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Things Change

By AICC Staff

May 20, 2020

Many new cars now come equipped with satellite GPS dashboards that show you the best route from point A to point B. For most of us, it is rarely necessary to turn it on, as we mostly drive the same routes all the time—to work, to school, to the store—normal places we go to again and again. Sometime for fun, punch in a destination and a route you have driven hundreds of times, and see the results. Most times the optimum route selected by the navigation system takes you the way you always go. But every now and then, you find out there was a better route that you never knew about. Usually the time-savings would be minor and hardly worth noting. Occasionally, the new route is a real time-saver, but if you are like most people, you stay with what you know and avoid the change. We prefer what is familiar over change.

Today, everything has changed with the advent of the coronavirus. Nothing is familiar. Our lives are off-kilter.

Most everyone was caught flat-footed. Few companies had contingency plans for a pandemic with no remedy in sight. Schools are closed, businesses are shuttered, travel is disrupted or abandoned, and the phrase “social distancing” is now actually part of our lexicon.

World War II did not stop baseball. This year, there is a very strong possibility that the full season may be called off. Restaurants are closed, airplanes are nearly empty, colleges have dismissed early, and the American lifestyle has been altered beyond recognition.

Rethinking Your Business

The packaging industry was granted a waiver by the federal government to continue operating its plants and producing products. It was deemed critical to the economy for the packaging companies to keep running for fear the entire economy would collapse without shipping containers.

The plants are producing, goods are flowing, but for how long? What happens if someone on your staff becomes infected? Working from home is a viable solution for many information workers, but there is no such option for the machine operators, mechanics, drivers, and dozens of other positions in a converting plant. You can’t take your rotary die cutter and work from home.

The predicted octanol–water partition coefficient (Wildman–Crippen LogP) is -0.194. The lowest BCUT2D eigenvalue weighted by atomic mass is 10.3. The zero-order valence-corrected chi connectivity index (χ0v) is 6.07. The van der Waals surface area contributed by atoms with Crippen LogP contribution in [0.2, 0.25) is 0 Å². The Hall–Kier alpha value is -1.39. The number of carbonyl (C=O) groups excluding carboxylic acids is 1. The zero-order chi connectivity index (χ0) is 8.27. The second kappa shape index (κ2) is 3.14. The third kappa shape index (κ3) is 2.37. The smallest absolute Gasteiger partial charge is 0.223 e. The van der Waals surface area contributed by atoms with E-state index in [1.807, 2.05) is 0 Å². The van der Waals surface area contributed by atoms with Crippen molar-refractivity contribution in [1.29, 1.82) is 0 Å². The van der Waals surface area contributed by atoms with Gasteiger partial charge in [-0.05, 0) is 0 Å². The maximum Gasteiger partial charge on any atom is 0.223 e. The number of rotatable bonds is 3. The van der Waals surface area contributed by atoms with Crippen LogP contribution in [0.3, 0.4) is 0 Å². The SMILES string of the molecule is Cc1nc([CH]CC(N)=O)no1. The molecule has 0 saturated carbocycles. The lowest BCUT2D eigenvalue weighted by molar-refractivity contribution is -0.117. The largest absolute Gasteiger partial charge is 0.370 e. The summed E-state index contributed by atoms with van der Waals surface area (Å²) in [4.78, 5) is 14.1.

Those of us who have spent time in the plants and understand how things really work may have a different view of priorities as opposed to those who have to manage the bottom line. If the president of a company does not show up to work, his absence has minimal impact on the daily production. If his baler operator walks out of the plant, the company is paralyzed in a matter of hours. We have to reexamine and rethink the enterprise.

Cross-training, continuing education, seminars, and documentation are helpful in this regard, but there is no substitute for hands-on experience in every aspect of the business.

Every Marine a Rifleman

The U.S. Marines are the pointed end of the sword when bad things happen. They are the among the most respected military services in the world. Every Marine, ranking from private to general is, at their core, a rifleman. They pride themselves on that capability. Regardless of rank or station, a Marine will do what is required.

If you work in the packaging industry, regardless of your position or job title, at your core, you are a boxmaker—and if you are not, you should learn.

Every member of the staff should know exactly what each machine’s purpose is and how it works. Each person in the office should spend time in the plant—working, not watching—to understand how the business and machinery work and how all the pieces come together.

Plant staff should spend time in the office to understand all the work that is done upfront, so that when the order hits the machines, everything is carefully defined and measured to ensure that every order runs perfectly.

And it sure would not hurt if some of the executives learned how to drive a forklift and work a second or third shift sometimes to hone their skills.

Keep the Troops Engaged

Though modern machines are amazingly automated, your staff is not. They need to know they are important; they need to know that they are valued and respected. They need to know the sacrifice is shared among all members on the staff equally.

We all hope this pandemic ends soon. But the values of shared sacrifice, cross-department training, and management engagement on the factory floor should be values that continue far past our current challenges.

PortraitJohn Clark is director of analytics at Amtech Software. He can be reached at